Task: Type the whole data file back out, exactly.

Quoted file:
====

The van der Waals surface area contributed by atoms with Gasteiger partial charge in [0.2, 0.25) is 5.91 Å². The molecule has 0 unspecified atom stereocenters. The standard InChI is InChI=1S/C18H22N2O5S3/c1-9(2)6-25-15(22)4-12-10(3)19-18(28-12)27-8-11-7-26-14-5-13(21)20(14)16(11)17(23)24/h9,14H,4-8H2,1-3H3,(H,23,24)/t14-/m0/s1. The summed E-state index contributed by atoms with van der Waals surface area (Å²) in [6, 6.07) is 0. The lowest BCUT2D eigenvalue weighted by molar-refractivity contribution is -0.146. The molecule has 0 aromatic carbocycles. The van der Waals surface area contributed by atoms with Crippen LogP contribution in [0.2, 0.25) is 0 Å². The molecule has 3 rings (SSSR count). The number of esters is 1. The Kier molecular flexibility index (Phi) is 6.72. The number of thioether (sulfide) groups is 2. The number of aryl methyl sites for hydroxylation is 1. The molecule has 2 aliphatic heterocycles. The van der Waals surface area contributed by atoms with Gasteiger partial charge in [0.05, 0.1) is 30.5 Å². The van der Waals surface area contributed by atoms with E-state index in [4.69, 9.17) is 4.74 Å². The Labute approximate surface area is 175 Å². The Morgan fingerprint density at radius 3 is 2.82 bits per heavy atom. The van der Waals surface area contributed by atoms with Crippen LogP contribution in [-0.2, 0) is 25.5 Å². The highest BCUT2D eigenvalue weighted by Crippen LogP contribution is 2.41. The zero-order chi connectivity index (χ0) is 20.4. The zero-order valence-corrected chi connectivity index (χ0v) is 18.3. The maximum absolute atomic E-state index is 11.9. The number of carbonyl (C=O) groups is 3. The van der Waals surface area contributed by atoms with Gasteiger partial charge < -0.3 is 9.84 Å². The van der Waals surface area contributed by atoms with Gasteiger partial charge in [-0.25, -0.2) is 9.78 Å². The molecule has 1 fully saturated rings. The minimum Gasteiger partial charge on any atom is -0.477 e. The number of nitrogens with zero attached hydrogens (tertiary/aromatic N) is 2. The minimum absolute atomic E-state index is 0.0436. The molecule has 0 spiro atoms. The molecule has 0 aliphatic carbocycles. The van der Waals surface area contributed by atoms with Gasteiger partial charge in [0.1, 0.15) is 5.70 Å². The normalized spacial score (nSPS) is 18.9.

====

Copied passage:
The van der Waals surface area contributed by atoms with Gasteiger partial charge in [0.2, 0.25) is 5.91 Å². The molecule has 0 unspecified atom stereocenters. The standard InChI is InChI=1S/C18H22N2O5S3/c1-9(2)6-25-15(22)4-12-10(3)19-18(28-12)27-8-11-7-26-14-5-13(21)20(14)16(11)17(23)24/h9,14H,4-8H2,1-3H3,(H,23,24)/t14-/m0/s1. The summed E-state index contributed by atoms with van der Waals surface area (Å²) in [6, 6.07) is 0. The lowest BCUT2D eigenvalue weighted by molar-refractivity contribution is -0.146. The molecule has 0 aromatic carbocycles. The van der Waals surface area contributed by atoms with Crippen LogP contribution in [0.2, 0.25) is 0 Å². The molecule has 3 rings (SSSR count). The number of esters is 1. The Kier molecular flexibility index (Phi) is 6.72. The number of thioether (sulfide) groups is 2. The number of aryl methyl sites for hydroxylation is 1. The molecule has 2 aliphatic heterocycles. The van der Waals surface area contributed by atoms with Gasteiger partial charge in [0.05, 0.1) is 30.5 Å². The van der Waals surface area contributed by atoms with E-state index in [4.69, 9.17) is 4.74 Å². The Labute approximate surface area is 175 Å². The Morgan fingerprint density at radius 3 is 2.82 bits per heavy atom. The van der Waals surface area contributed by atoms with Crippen LogP contribution in [-0.2, 0) is 25.5 Å². The highest BCUT2D eigenvalue weighted by Crippen LogP contribution is 2.41. The zero-order chi connectivity index (χ0) is 20.4. The zero-order valence-corrected chi connectivity index (χ0v) is 18.3. The maximum absolute atomic E-state index is 11.9. The number of carbonyl (C=O) groups is 3. The van der Waals surface area contributed by atoms with Gasteiger partial charge < -0.3 is 9.84 Å². The van der Waals surface area contributed by atoms with Gasteiger partial charge in [-0.25, -0.2) is 9.78 Å². The molecule has 1 fully saturated rings. The minimum Gasteiger partial charge on any atom is -0.477 e. The number of nitrogens with zero attached hydrogens (tertiary/aromatic N) is 2. The minimum absolute atomic E-state index is 0.0436. The molecule has 0 spiro atoms. The molecule has 0 aliphatic carbocycles. The van der Waals surface area contributed by atoms with Gasteiger partial charge in [0.1, 0.15) is 5.70 Å². The normalized spacial score (nSPS) is 18.9.